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Wikipedia bans 381 accounts for paid advocacy


The editors at English Wikipedia have blocked 381 user accounts for ‘black hat’ editing. The platform claims that these users were engaged in undisclosed paid advocacy, the practice of accepting or charging money to promote external interests on Wikipedia without revealing their affiliation, a violation of Wikipedia’s terms of use.

Other than deleting these accounts, Wikipedia editors also deleted 210 articles created by these accounts, most of which the platform claims were related to businesses, business people, artists and were generally promotional in nature. As these articles included skewed and biased information, potential copyright violations and unattributed material, they were deleted.

Interestingly, Wikipedia mentions these pages were created through ‘sockpuppet’ accounts (accounts that belong to a single group or individual using multiple identities), and believes the edits were made by a single agency.

Network of ‘sockpuppets: According to Wikipedia, these accounts worked together to revive articles that were declined as too promotional. An ‘article creation’ sock would first rewrite these articles which ‘helper’ socks would then make further edits to. These ‘helpers’ would also mark as reviewed this article, in order to be autoconfirmed for publishing.

When the article is in the draft, the article creators would make external contact with the subject of the article, and offer to publish the article for a fee. The creators would claims to be an administrator on Wiki, and charge the subject a monthly fee, upto $30/month in confirmed examples. Hilariously, ‘Vijay Shekhar Sharma’ and ‘Vijay Shekhar Sharma (entrepreneur)’ are listed as pages deleted, so we wonder if someone at Paytm got scammed into paying for this, or if they themselves were making unscrupulous edits.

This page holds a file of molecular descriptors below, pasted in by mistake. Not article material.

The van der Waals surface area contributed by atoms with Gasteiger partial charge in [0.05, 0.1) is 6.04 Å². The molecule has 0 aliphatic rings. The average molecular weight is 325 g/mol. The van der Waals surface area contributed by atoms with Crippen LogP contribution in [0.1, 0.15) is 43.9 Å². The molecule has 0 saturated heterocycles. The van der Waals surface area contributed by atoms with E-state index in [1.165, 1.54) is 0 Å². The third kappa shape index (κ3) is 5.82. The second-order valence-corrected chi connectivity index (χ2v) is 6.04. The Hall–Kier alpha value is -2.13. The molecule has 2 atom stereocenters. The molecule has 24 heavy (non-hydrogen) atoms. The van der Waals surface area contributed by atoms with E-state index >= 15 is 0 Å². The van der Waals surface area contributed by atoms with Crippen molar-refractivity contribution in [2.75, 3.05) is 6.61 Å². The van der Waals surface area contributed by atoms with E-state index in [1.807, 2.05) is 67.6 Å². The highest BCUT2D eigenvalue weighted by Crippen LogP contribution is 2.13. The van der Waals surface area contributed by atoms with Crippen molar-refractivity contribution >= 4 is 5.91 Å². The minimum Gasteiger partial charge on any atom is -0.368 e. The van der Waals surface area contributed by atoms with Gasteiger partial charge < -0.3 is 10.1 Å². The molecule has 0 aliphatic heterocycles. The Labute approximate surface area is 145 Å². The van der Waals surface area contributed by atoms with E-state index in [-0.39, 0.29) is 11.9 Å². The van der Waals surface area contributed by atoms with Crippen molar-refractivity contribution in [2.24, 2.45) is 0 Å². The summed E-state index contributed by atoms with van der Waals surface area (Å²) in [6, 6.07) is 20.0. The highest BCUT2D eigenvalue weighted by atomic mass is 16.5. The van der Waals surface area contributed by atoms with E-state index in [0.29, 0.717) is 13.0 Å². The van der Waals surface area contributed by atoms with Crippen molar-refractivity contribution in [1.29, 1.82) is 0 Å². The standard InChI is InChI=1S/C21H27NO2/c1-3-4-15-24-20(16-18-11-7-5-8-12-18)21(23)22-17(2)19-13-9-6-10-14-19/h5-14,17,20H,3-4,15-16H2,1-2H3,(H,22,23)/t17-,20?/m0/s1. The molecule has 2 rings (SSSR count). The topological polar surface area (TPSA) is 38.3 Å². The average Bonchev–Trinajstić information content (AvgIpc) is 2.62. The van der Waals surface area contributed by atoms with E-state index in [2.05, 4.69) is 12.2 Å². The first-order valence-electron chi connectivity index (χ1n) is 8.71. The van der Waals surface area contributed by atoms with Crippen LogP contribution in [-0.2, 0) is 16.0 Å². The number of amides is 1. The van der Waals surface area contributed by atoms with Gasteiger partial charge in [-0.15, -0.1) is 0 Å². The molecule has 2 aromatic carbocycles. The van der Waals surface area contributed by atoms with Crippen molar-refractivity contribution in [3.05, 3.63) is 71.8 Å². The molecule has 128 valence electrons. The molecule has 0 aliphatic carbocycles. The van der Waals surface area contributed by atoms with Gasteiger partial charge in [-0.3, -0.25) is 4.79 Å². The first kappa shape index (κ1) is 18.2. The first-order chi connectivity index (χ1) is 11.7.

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Not all paid editing is banned:

Wikipedia mentions that not all paid editing is a violation of its policies. The agency cites the edits made by museum and university employees from around the world, after disclosing their official affiliations, as an example of acceptable edits made by paid users. It further elaborates that various public relations firms have also signed an agreement to abide by its paid editing guidelines.

What Wikipedia specifically bans is ‘the practice of accepting or charging money to promote external interests on Wikipedia without revealing their affiliation’. The agency additionally mentions that users that are in conflict of interest when editing themselves can instead bring the subject to a volunteer’s attention. According to Wikipedia, “No one should ever have to pay to create or maintain a Wikipedia article.”

Image source: Flickr user Cary Bass-Deschenes

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